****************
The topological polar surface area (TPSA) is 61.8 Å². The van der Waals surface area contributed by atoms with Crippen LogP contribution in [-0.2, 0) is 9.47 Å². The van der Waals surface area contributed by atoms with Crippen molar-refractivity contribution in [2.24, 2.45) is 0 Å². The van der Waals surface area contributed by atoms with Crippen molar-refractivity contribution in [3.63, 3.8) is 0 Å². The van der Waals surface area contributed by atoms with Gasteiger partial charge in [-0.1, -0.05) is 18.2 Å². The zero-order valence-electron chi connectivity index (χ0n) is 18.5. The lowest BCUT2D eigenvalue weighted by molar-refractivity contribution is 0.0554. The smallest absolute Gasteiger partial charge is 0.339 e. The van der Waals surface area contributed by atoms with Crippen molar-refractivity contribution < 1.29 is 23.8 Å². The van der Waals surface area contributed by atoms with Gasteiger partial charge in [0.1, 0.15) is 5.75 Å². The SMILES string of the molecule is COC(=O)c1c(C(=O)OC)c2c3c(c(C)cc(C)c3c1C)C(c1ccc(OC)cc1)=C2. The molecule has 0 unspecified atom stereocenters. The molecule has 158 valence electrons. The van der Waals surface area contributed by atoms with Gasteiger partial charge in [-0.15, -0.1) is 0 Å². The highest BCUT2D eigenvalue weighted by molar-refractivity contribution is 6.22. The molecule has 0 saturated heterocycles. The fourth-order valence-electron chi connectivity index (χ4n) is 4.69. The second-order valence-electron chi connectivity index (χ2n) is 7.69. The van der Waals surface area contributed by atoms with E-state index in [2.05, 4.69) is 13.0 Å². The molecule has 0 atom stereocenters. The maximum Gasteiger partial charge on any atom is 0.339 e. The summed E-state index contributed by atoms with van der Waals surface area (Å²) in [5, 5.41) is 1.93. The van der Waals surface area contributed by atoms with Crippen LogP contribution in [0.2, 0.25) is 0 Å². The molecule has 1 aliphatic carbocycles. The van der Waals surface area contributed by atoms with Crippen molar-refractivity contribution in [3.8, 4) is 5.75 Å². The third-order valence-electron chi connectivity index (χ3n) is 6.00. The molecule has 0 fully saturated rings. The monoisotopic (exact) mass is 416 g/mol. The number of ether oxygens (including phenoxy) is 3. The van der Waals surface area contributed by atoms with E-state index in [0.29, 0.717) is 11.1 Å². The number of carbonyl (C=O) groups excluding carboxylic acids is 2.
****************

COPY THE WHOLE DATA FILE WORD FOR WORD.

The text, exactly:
The topological polar surface area (TPSA) is 61.8 Å². The van der Waals surface area contributed by atoms with Crippen LogP contribution in [-0.2, 0) is 9.47 Å². The van der Waals surface area contributed by atoms with Crippen molar-refractivity contribution in [2.24, 2.45) is 0 Å². The van der Waals surface area contributed by atoms with Crippen molar-refractivity contribution in [3.63, 3.8) is 0 Å². The van der Waals surface area contributed by atoms with Gasteiger partial charge in [-0.1, -0.05) is 18.2 Å². The zero-order valence-electron chi connectivity index (χ0n) is 18.5. The lowest BCUT2D eigenvalue weighted by molar-refractivity contribution is 0.0554. The smallest absolute Gasteiger partial charge is 0.339 e. The van der Waals surface area contributed by atoms with Crippen molar-refractivity contribution < 1.29 is 23.8 Å². The van der Waals surface area contributed by atoms with Gasteiger partial charge in [0.1, 0.15) is 5.75 Å². The SMILES string of the molecule is COC(=O)c1c(C(=O)OC)c2c3c(c(C)cc(C)c3c1C)C(c1ccc(OC)cc1)=C2. The molecule has 0 unspecified atom stereocenters. The molecule has 158 valence electrons. The van der Waals surface area contributed by atoms with Gasteiger partial charge in [-0.15, -0.1) is 0 Å². The highest BCUT2D eigenvalue weighted by molar-refractivity contribution is 6.22. The molecule has 0 saturated heterocycles. The fourth-order valence-electron chi connectivity index (χ4n) is 4.69. The second-order valence-electron chi connectivity index (χ2n) is 7.69. The van der Waals surface area contributed by atoms with E-state index in [2.05, 4.69) is 13.0 Å². The molecule has 0 atom stereocenters. The maximum Gasteiger partial charge on any atom is 0.339 e. The summed E-state index contributed by atoms with van der Waals surface area (Å²) in [5, 5.41) is 1.93. The van der Waals surface area contributed by atoms with Crippen LogP contribution in [0.2, 0.25) is 0 Å². The molecule has 1 aliphatic carbocycles. The van der Waals surface area contributed by atoms with Crippen molar-refractivity contribution in [3.8, 4) is 5.75 Å². The third-order valence-electron chi connectivity index (χ3n) is 6.00. The molecule has 0 fully saturated rings. The monoisotopic (exact) mass is 416 g/mol. The number of ether oxygens (including phenoxy) is 3. The van der Waals surface area contributed by atoms with E-state index in [0.29, 0.717) is 11.1 Å². The number of carbonyl (C=O) groups excluding carboxylic acids is 2.